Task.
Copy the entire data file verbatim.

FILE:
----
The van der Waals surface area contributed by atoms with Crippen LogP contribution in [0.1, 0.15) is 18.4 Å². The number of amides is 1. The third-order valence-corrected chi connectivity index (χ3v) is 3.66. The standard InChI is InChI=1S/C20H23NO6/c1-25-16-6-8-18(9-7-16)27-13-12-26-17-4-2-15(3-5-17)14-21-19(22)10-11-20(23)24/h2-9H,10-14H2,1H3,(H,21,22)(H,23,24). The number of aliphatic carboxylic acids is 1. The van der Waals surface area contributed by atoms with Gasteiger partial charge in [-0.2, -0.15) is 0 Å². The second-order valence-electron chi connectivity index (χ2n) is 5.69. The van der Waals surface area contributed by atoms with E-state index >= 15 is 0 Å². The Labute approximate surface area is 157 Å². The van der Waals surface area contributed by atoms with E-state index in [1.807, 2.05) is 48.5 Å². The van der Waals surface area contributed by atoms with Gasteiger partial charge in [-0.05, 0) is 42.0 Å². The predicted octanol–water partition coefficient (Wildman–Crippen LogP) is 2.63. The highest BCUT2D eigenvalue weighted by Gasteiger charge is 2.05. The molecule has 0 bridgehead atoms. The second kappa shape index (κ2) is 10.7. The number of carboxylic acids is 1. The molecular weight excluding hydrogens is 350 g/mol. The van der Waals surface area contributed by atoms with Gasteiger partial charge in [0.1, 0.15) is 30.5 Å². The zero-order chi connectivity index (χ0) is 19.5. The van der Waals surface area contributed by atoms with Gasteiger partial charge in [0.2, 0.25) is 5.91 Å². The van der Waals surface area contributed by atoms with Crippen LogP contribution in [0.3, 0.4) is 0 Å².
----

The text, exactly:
The van der Waals surface area contributed by atoms with Crippen LogP contribution in [0.1, 0.15) is 18.4 Å². The number of amides is 1. The third-order valence-corrected chi connectivity index (χ3v) is 3.66. The standard InChI is InChI=1S/C20H23NO6/c1-25-16-6-8-18(9-7-16)27-13-12-26-17-4-2-15(3-5-17)14-21-19(22)10-11-20(23)24/h2-9H,10-14H2,1H3,(H,21,22)(H,23,24). The number of aliphatic carboxylic acids is 1. The van der Waals surface area contributed by atoms with Gasteiger partial charge in [-0.2, -0.15) is 0 Å². The second-order valence-electron chi connectivity index (χ2n) is 5.69. The van der Waals surface area contributed by atoms with E-state index >= 15 is 0 Å². The Labute approximate surface area is 157 Å². The van der Waals surface area contributed by atoms with E-state index in [1.807, 2.05) is 48.5 Å². The van der Waals surface area contributed by atoms with Gasteiger partial charge in [-0.05, 0) is 42.0 Å². The predicted octanol–water partition coefficient (Wildman–Crippen LogP) is 2.63. The highest BCUT2D eigenvalue weighted by Gasteiger charge is 2.05. The molecule has 0 bridgehead atoms. The second kappa shape index (κ2) is 10.7. The number of carboxylic acids is 1. The molecular weight excluding hydrogens is 350 g/mol. The van der Waals surface area contributed by atoms with Gasteiger partial charge in [0.1, 0.15) is 30.5 Å². The zero-order chi connectivity index (χ0) is 19.5. The van der Waals surface area contributed by atoms with Gasteiger partial charge in [0.2, 0.25) is 5.91 Å². The van der Waals surface area contributed by atoms with Crippen LogP contribution in [0.3, 0.4) is 0 Å².